The pitfalls of relying on consumer forums for legal advice: a cautionary tale about excess mileage clauses in hire purchase agreements
Excess mileage charges act as a cautionary tale to consumers increasingly relying on forums for legal advice.
Where a car finance agreement states that excess mileage charges will be payable, consumers must ensure that advice obtained from consumer rights forums is researched thoroughly and applicable to the specific terms of their agreement.
Car finance agreements usually stipulate a maximum mileage which is linked to the period of the agreement and the amount paid by the customer. At the end of a hire purchase agreement, the car has a residual value which is directly affected by the miles on the clock. That is, of course, why the creditor seeks to make up for the reduction in value caused by excess mileage by applying additional charges.
As a result of a recently volatile economic climate, increased numbers of customers have decided to bring their hire purchase agreements to an end early. Although many motorists have reduced their mileage during the pandemic, a surprisingly significant minority have exceeded the maximum allowed mileage under the agreement but sought to avoid paying the associated additional contractual charges. Analysis of this phenomenon suggests that the source was a highly technical legal argument being cited on consumer forums.
Put simply, the argument is that, if a customer voluntarily brings a hire purchase agreement to an end prior to the end of the term of the agreement, the Consumer Credit Act absolves the customer of their liability to pay any further sums under the agreement. The cases of Mercedes Benz Financial Services (UK) Limited v Cahalane (Willesden County Court, 26 February 2018) and Julian Hodge Bank Limited v Hall  EWCA CIV 1852 are cited on various consumer rights forums in support of this argument. However, the legal analysis applied is flawed, as confirmed in two recent unreported County Court judgments.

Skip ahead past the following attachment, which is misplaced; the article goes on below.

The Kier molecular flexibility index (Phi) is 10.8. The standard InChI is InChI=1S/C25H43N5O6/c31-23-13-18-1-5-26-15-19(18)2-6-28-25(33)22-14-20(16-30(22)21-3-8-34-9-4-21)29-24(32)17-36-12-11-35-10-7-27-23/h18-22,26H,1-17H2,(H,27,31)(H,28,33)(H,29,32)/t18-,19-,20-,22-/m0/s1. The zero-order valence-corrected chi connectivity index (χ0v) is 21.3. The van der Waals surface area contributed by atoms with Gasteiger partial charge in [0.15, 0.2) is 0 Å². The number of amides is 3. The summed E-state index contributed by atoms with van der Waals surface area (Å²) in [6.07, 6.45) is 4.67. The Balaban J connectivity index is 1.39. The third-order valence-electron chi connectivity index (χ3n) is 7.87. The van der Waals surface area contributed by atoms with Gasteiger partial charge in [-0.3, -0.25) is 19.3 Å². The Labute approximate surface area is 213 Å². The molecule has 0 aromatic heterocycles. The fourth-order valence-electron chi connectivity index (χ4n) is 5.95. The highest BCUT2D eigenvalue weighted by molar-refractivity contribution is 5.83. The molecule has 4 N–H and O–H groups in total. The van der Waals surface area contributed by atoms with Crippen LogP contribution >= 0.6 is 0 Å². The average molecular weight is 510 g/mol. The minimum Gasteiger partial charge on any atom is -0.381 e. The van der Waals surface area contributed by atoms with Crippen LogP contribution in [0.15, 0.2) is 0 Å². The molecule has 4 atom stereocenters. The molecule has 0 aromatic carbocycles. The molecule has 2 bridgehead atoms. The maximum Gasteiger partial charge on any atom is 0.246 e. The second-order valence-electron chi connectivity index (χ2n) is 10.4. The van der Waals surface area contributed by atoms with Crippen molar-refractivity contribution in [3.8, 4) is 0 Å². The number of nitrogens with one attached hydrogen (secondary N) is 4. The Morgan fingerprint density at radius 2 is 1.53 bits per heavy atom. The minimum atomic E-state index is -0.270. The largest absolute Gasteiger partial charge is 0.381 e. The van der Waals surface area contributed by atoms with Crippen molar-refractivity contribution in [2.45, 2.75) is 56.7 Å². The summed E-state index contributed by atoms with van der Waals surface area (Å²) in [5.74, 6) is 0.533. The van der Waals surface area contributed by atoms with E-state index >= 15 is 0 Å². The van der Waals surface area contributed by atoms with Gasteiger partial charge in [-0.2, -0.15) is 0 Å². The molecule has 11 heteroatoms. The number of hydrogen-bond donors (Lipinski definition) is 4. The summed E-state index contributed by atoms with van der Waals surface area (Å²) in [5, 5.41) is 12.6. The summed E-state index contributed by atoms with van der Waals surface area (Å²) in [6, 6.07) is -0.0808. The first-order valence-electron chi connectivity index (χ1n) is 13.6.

In two recent County Court trials, focus fell on the timing of the application of the charges. The Act doesn’t allow creditors to apply charges after a voluntary termination. However, if the creditor’s terms and conditions expressly state that excess mileage charges will be applied immediately prior to termination, the statutory restriction doesn’t apply.
In both cases, the Judge found that the consumer defendant’s liability to pay excess mileage charges accrued immediately prior to voluntary termination and remained payable in full following termination.
In the Mercedes Benz case, referred to above, the creditor’s standard terms failed to stipulate that the excess mileage charges accrued prior to termination and so the defendant avoided payment. And, in the Julian Hodge Bank Limited case, the issue as to the timing of the liability to pay excess mileage charges was not even considered.
Whilst consumer forums can be beneficial and increase a litigant in person’s awareness regarding their rights and knowledge of the law, these sites must be used cautiously and should not be viewed as a substitute for obtaining independent legal advice.
In both recent cases, the consumer’s reliance on flawed advice resulted in Judgments which included payment of the claimant’s costs, resulting in a significantly increased liability.